As student enrollment numbers continue to climb, paramount to city planners, neighbors and Boise State officials alike is how to handle high volumes of people in the area. Long notorious for parking woes, Boise State is taking the issue in a different direction by making the layout of campus more pedestrian-oriented instead of vehicle-oriented.

"We are rethinking walkways and orientation to green areas. We want to make campus more pedestrian friendly," Maguire said. Renovations to the Student Union will also improve bus access with the addition of a Valley Regional Transit hub, with Boise State students able to ride the bus at the university's expense.

Still, the issue of overflow traffic for events like football games, which draw enormous crowds, remains. As Bronco football plows up existing parking lots for projects like the indoor practice facility and the Stueckle Sky Club, it is up to the community to absorb the overflow parking.

"Parking is always going to be an issue," said Maguire. "We take it on a day-to-day basis to provide adequate parking. If we invested the resources to make a parking facility to accommodate all the traffic on game days, six days of the year it would be full and the rest it would sit empty."

Still, traffic is a part of a larger concern—population density. Historically, the Southeast neighborhood consists of single-family dwellings, but with the growth of Boise State, the neighborhood saw the influx of students seeking affordable housing, and along with it came frat houses, noise complaints and, most concerning to residents, increased development of new housing. After a surge of skinny houses crowded in by developers, SENA and the city passed more rigid building restrictions, putting checks on population density.

With the expansion plans, increased student housing on campus is intended to take some pressure off of the neighborhood to house students. On Jan. 29, Boise State president Dr. Bob Kustra told the Idaho Senate Education Committee that within the next three or four years, "2,500 housing units will be constructed in a village across from the Student Union Building."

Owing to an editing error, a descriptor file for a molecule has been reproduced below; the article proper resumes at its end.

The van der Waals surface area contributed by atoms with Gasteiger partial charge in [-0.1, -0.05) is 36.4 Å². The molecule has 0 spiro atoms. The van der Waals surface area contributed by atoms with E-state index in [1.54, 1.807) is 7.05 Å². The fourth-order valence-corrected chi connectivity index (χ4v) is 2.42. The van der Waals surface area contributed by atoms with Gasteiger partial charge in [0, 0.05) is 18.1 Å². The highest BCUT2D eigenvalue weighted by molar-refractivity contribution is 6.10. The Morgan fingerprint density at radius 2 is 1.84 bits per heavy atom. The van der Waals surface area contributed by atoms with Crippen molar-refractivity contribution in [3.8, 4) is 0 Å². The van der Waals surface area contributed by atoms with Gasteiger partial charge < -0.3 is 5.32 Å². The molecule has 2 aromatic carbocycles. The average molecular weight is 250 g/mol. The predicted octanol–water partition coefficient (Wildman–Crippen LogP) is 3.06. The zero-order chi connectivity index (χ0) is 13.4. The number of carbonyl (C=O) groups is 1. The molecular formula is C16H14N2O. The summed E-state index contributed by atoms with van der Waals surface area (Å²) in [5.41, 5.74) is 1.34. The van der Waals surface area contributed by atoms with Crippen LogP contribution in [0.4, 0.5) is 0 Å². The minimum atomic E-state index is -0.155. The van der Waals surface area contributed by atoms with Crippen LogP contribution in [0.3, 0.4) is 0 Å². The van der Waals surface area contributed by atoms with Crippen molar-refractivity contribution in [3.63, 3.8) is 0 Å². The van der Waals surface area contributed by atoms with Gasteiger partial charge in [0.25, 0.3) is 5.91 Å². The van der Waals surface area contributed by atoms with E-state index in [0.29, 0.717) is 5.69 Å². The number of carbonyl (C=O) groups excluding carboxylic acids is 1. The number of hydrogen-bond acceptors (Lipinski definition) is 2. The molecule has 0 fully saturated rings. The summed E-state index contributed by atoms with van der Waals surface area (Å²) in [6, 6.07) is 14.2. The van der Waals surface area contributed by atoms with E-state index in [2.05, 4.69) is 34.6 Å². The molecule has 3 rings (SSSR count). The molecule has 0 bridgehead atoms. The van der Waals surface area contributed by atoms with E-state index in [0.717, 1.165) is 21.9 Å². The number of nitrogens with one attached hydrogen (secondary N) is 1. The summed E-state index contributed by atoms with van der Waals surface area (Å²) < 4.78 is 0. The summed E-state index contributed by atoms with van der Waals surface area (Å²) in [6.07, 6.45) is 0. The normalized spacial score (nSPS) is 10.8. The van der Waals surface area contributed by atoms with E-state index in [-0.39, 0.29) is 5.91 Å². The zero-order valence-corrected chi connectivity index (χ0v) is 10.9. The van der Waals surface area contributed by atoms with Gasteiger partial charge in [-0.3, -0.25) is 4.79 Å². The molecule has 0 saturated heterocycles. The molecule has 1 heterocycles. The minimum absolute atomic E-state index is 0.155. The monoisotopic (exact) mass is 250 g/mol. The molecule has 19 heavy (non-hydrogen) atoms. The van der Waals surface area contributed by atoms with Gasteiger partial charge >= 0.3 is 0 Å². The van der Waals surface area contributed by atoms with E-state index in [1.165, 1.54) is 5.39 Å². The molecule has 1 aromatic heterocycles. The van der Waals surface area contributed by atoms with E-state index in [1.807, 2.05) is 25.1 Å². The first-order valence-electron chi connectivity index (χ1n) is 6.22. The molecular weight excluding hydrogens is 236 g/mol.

Following the urban design concept, these new buildings are reaching upward, four and five stories high. "The university is building up. I welcome that because it reduces pressure to expand outward," said Fritchman.

James Maguire makes it clear that a high priority is harmony: "Being a good neighbor is important to us."

To this end, Boise State and Zimmer Gunsul Frasca Architects, the Portland, Ore.-based planners contracted to write the master plan, hold occasional information sessions with the public to discuss details of the plan. The City holds official meetings as well, typically centering on community approval for specific projects.

Although SENA and Boise State do not regularly communicate, Fritchman feels that the university has been willing to listen. Some concerns can be handled as simply as having construction equipment access the sites from side streets.

As one of Boise's oldest neighborhoods evolves into an increasingly urban environment, Fritchman feels that Boise State has been a good neighbor so far.

"Boise State, to its credit, acknowledges our concerns and has been responsive," Fritchman said. "I praise the city, too, in realizing that Southeast Boise is a vibrant neighborhood, not in decline, but going strong."